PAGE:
Sri Lanka is an ethnically diverse country whose geography has been mired in post-colonial conflicts between the majority Sinhalese and the indigenous Tamil minority. A newly decolonised Sri Lanka enforced discriminatory laws and policies which formally made Buddhism the country's primary religion and Sinhalese the official language, disenfranchising native Tamils and scaling back their livelihoods. This led to ethnic tensions as a number of fringe Tamil groups emerged in the mid-1970s, seeking a sovereign independent country. The resultant personal sufferings framed the pathway and further entrenched the dream of an independent homeland (or Eelam). These inflated linguistic, political, cultural and economic tensions between the two groups have led to a long-standing civil war.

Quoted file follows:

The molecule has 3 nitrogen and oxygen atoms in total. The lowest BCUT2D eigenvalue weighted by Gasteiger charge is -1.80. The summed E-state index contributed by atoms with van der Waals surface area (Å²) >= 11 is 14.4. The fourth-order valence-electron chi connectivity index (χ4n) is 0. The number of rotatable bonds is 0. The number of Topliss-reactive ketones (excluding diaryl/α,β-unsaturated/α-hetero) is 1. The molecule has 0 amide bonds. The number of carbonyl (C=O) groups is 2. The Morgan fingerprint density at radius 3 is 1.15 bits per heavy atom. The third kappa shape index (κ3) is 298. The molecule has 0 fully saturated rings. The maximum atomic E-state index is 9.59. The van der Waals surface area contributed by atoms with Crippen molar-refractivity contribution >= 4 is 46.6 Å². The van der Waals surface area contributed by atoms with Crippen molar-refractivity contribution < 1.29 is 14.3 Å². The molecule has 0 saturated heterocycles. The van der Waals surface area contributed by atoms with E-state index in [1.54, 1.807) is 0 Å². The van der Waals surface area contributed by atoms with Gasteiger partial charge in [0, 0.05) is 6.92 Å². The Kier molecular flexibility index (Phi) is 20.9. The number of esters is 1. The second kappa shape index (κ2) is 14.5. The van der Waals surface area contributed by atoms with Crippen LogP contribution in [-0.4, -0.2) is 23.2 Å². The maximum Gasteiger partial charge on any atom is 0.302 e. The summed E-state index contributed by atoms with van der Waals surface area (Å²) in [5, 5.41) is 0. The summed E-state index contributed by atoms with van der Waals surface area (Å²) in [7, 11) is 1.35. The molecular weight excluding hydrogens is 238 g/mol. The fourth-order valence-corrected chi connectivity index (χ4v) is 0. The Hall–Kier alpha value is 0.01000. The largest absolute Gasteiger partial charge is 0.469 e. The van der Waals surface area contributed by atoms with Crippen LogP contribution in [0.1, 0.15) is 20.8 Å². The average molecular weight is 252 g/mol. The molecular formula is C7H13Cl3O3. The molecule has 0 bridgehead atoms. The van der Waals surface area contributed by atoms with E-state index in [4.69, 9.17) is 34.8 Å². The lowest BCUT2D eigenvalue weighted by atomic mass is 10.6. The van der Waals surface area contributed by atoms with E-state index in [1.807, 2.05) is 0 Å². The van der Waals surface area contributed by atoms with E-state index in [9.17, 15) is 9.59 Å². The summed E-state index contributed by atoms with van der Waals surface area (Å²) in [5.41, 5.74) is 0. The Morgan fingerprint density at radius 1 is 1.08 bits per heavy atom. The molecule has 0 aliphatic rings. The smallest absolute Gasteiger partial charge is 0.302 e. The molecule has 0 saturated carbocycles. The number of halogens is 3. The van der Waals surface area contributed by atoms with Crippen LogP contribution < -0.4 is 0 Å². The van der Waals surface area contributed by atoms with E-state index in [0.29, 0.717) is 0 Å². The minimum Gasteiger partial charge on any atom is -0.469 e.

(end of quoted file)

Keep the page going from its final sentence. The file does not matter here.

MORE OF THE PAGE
The tussle for power lasted almost three decades and ended in May 2009, in favour of the Sinhalese-dominated Sri Lankan government. The Eelam Tamil community is currently navigating post-war trauma.

Popular media in India and overseas are rife with problematic representations of Tamil people. Filmmakers have been accused of mindlessly dabbling in one-sided Eelam and Tamil characters and “presenting their lives as caricatured props to further their own narratives,” according to film critic Rajesh Rajamani.

Demands for the show to be recalled resonated worldwide among the Sri Lankan Tamil diaspora. Tamil Rights Activists Chennai based Mohan Keech and Cuddalore based Tamizh Seelan opined on Twitter:

Despite this, the makers released an official statement assuring that they have taken pains to ensure a “sensitive, balanced, and riveting story” and released the series as planned.